The character of Sherlock Holmes is based on C. Auguste Dupin, Edgar Allan Poe’s detective who appears in three short stories. Despite this, Dupin is not the popular figure in pop-culture that Conan Doyle’s character has become.

This got me thinking about why Holmes and Watson remain such popular influences whilst Dupin is often forgotten. Granted, Dupin is the inspiration for Holmes, but Poe’s stories are not referenced so obviously in modern fiction as Doyle’s are. Partially, this could be put down to the number of Sherlock Holmes stories Doyle wrote, which far outstrips Poe’s three Dupin novellas, but there is also more to it than that.

Fundamentally, it is my belief that Sherlock Holmes and Dr Watson embody key characteristics that everyone sees in themselves, and have, thanks to these characteristics, achieved the excitement and adventure that many readers crave. After all, Holmes is a bizarre, often unconventional detective, whilst his companion is a reliable Dr who is as baffled by his friend’s brilliance as Doyle’s readers.

Also, the pair make for the perfect template on which many writers can base their detectives. Duos often consist of one bumbling action man and one awkward eccentric; think of Hercule Poirot and Captain Hastings, Bulldog Drummond and James Denny, and, in television, the likes of Jonathan Creek and his various female companions. This is because each member of the pair offers skills that the other lacks, with the more reliable companion usually relaying the narrative and translating the detective’s actions for both the reader through the guise of doing so for other characters.

Ultimately, Sherlock Holmes and Dr Watson remain entrenched as cult figures in the Crime Fiction space, and as the media continues to remember and reinvent them they will continue to grow and evolve as characters. Although I always lament the loss of fresh ideas to reinvention (Hollywood and the constant remakes), it is always interesting to see new interpretations of classic characters.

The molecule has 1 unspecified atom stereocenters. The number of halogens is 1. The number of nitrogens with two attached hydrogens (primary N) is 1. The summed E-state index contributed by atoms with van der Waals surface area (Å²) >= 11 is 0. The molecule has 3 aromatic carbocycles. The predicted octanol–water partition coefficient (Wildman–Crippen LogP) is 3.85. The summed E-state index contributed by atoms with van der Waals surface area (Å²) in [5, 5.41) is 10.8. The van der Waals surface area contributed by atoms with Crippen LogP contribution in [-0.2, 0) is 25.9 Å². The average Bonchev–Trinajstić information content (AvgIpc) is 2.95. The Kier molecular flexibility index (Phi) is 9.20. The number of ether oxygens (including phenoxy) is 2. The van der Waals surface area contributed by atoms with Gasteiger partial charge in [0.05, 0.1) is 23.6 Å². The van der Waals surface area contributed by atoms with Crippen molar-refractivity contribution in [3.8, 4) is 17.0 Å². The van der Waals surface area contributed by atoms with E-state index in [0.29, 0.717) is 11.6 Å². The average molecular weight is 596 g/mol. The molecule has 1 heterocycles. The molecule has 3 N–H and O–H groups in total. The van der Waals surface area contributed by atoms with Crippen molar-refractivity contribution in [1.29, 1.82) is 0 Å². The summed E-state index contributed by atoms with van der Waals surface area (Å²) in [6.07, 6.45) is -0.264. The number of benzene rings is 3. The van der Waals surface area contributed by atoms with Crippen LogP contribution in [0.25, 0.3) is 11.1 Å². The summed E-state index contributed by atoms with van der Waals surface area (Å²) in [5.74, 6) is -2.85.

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Santa’s Little Secret: How to Make Sure Every Book Lover Gets the Gift They Adore This Year

Secret Santa

Secret Santa is always a bit of a minefield- there’s always one person who’s impossible to buy for, and there’s the risk that you’ll just get some piece of tat that you don’t want. This is particularly true of those secret santas that have small budgets, as unless the person really knows you well then you tend to just get edibles or pens.

As such, when I was running the University of Chester’s Literature Society, I invented a really cool way to make sure that everyone gets something they want. I thought I’d share it with you so if you’re all out of inspiration then you can set this up and have a bit of fun!

The idea is that everyone writes their name, alongside the titles of three books that they’d like to receive on a slip of paper. The books should’t be anything new off the bestseller list: usually people pick classics that they’ve never had the chance to read but have always wanted to.